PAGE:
Who Is Keith Raniere? Self-Help Guru Accused of Sex Trafficking and Branding 'Slave' Followers

The leader of secretive self-help group NXIVM was on Tuesday arrested in Mexico on sex-trafficking charges.

Keith Raniere, known to followers as the Vanguard, was arrested in a luxury villa outside Puerto Vallarta and deported to the U.S., where he has been charged with sex trafficking, sex trafficking conspiracy and conspiracy to commit forced labor.

Several female followers reportedly chased the car in which Raniere was being transported by investigators from the Mexican villa.

Raniere appeared in a federal court in Fort Worth, Texas, on Tuesday, where he declined to make a statement, reported the Star-Telegram.

What Is NXIVM?

NXIVM is a secretive self-help organization based in New York founded by Raniere and Nancy Salzman.

Raniere on his website claims to hold "147 international patents, including 47 in the United States," to have "earned degrees from Rensselaer Polytechnic Institute (RPI) in mathematics, biology and physics, with minors in philosophy and psychology," and to have authored two books. The second, The Sphinx Thelxiepeia, he claims, has a foreword by Tibetan Buddhist leader the Dalai Lama.

Keith Raniere is interviewed for a YouTube video in April 2017. Raniere has been charged with sexually abusing members of a self-help group he founded. YouTube still

The organization on its website claims to offer "Executive Success Programs," or "ESP," in New York, California, Canada, Mexico and elsewhere.

It describes itself as a "community guided by humanitarian principles that seek to empower people and answer important questions about what it means to be human."

Hollywood stars and the son of a former Mexican president are alleged to be members of the group.

Former members have alleged brutal practices within NXIVM. In October, several women spoke to The New York Times, leading to the U.S. attorney's office in Brooklyn opening an investigation.

Back in 2012, the Albany Times Union published reports alleging cult-like practices in the group.

"As alleged in the complaint, Keith Raniere created a secret society of women whom he had sex with and branded with his initials, coercing them with the threat of releasing their highly personal information and taking their assets," U.S. Attorney for the Eastern District of New York Richard Donoghue said in a statement Tuesday.

In a statement issued after the Times published its investigation, Raniere denied the allegations.

What Is the Group Accused Of?

Investigators claim that the group operated according to a pyramid structure in which members paid thousands to participate in exclusive workshops.

Raniere is accused of setting up a secret sorority in the group known as Dominus Obsequious Sororium (DOS), meaning Master Over the Slave Women.

According to the complaint, members were forced to perform menial chores and have sex with Raniere.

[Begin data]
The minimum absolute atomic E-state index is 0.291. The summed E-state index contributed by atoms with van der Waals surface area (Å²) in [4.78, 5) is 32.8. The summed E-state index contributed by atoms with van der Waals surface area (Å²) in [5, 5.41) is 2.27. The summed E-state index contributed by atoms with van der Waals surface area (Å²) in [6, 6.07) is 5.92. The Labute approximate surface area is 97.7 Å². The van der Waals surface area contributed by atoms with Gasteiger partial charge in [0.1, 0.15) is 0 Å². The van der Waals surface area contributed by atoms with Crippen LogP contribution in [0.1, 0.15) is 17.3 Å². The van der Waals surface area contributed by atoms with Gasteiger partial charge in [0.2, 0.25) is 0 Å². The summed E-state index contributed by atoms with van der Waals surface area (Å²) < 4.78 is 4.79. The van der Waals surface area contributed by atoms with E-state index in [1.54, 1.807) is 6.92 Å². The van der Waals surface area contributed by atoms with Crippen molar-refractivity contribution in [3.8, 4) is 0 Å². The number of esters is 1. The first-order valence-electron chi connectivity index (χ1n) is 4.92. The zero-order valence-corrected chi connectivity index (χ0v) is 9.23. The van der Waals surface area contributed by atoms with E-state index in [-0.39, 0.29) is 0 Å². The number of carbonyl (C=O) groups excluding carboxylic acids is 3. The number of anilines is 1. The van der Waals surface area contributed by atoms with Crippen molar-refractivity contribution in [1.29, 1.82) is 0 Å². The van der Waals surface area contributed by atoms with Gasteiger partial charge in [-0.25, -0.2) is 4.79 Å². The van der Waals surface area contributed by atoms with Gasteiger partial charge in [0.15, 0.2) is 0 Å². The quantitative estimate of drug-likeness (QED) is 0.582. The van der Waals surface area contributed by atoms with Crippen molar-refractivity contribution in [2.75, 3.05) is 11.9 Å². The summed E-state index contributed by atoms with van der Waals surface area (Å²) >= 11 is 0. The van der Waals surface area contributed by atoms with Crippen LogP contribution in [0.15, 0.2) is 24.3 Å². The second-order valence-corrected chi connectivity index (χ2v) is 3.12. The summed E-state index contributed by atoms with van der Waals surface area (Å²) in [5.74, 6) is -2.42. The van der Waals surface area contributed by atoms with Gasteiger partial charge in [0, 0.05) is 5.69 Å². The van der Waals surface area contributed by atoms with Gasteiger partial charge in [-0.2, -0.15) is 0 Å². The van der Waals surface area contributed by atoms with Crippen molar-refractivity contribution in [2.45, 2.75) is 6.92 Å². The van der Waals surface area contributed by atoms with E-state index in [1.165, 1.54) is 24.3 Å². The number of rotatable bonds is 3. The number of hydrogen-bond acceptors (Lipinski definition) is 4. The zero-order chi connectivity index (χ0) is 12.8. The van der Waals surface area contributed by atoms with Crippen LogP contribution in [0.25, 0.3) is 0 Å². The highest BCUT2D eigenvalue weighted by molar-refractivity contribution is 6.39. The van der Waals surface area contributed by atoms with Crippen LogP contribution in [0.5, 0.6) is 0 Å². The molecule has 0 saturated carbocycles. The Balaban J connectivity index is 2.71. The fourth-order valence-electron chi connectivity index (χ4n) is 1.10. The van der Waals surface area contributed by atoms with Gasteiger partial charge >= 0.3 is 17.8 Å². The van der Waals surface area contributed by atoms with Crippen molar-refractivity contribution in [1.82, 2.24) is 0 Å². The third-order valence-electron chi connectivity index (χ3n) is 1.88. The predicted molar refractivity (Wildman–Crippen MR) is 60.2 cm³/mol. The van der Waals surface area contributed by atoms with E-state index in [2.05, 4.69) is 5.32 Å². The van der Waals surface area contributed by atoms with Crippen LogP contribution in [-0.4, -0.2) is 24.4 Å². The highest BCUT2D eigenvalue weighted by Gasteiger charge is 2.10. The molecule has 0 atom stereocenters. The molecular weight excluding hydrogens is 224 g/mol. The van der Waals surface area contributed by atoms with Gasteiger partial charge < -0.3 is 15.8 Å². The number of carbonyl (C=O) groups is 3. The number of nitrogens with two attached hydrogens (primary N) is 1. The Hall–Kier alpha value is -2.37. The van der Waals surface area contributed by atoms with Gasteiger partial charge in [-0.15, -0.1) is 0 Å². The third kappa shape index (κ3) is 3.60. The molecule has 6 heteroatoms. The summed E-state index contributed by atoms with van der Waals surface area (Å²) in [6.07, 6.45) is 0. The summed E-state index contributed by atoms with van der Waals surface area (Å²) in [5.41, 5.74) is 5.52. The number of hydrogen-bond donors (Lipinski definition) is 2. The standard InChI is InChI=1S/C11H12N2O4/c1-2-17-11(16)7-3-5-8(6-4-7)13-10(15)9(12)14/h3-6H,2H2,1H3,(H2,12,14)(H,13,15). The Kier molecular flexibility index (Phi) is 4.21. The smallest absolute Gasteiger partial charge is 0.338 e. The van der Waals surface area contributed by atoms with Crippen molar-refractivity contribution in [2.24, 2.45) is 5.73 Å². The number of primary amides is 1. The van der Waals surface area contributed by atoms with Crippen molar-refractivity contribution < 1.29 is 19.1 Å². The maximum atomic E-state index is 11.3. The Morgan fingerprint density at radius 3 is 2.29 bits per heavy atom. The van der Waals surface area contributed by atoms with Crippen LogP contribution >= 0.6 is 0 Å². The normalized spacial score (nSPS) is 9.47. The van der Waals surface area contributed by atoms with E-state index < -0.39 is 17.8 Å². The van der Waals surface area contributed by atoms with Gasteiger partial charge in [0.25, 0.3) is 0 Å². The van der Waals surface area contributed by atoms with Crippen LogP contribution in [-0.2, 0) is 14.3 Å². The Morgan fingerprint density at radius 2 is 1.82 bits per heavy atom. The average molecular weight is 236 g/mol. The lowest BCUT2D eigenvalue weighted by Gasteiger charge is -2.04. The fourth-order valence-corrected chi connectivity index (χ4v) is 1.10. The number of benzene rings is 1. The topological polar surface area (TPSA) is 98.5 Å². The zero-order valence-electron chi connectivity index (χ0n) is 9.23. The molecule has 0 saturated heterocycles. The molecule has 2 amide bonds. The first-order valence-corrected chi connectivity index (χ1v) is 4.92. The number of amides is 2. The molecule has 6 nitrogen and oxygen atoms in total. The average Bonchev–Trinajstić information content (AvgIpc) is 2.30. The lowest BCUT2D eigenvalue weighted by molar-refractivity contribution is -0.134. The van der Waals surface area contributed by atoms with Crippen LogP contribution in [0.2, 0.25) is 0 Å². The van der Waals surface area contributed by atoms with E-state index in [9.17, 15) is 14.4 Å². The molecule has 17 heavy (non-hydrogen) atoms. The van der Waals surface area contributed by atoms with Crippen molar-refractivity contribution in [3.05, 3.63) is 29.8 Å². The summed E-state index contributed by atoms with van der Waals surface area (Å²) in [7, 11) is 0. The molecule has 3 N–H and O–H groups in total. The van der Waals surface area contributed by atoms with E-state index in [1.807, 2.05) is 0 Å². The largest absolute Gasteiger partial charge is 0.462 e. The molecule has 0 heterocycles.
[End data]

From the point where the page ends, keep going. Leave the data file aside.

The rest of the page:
They were forbidden to have sex with anyone other than Raniere and were also banned from discussing their relationship with him to others, according to investigators.

Members were also expected to adhere to low-calorie diets because Raniere liked thin women.

To join, members were forced to hand over sexually explicit or otherwise compromising material as a form of "collateral."

The affidavit describes ceremonies in which members were branded in the pubic region with a symbol incorporating his initials.

Former member Sarah Edmondson described being forced to strip naked and being branded with a cauterizing device without anesthetics.

"It was a horror movie," she told ABC News. "It was the most inhumane, horrific way to treat anybody. But the most horrific thing is that it's women doing it to women."

The FBI's New York Field Office Assistant Director-in-Charge William F. Sweeney Jr. in a statement alleged that Raniere "displayed a disgusting abuse of power in his efforts to denigrate and manipulate women he considered his sex slaves."

"He allegedly participated in horrifying acts of branding and burning them, with the cooperation of other women operating within this unorthodox pyramid scheme. These serious crimes against humanity are not only shocking but disconcerting to say the least, and we are putting an end to this torture today."

What Next?

On Tuesday, police raided the upstate New York home of group co-founder Salzman, suggesting a broader probe into NXIVM's activities.

At a federal court in Texas earlier, Raniere waived his right for an identification hearing and is to be transferred to New York in the next fortnight.

Raniere denied the allegations of abuse in a 2017 statement posted on the NXIVM website.

"These allegations are most disturbing to me as nonviolence is one of my most important values," a letter on his website said.

In the letter, he added that members of the sorority were "thriving, healthy, happy, better off, and haven't been coerced."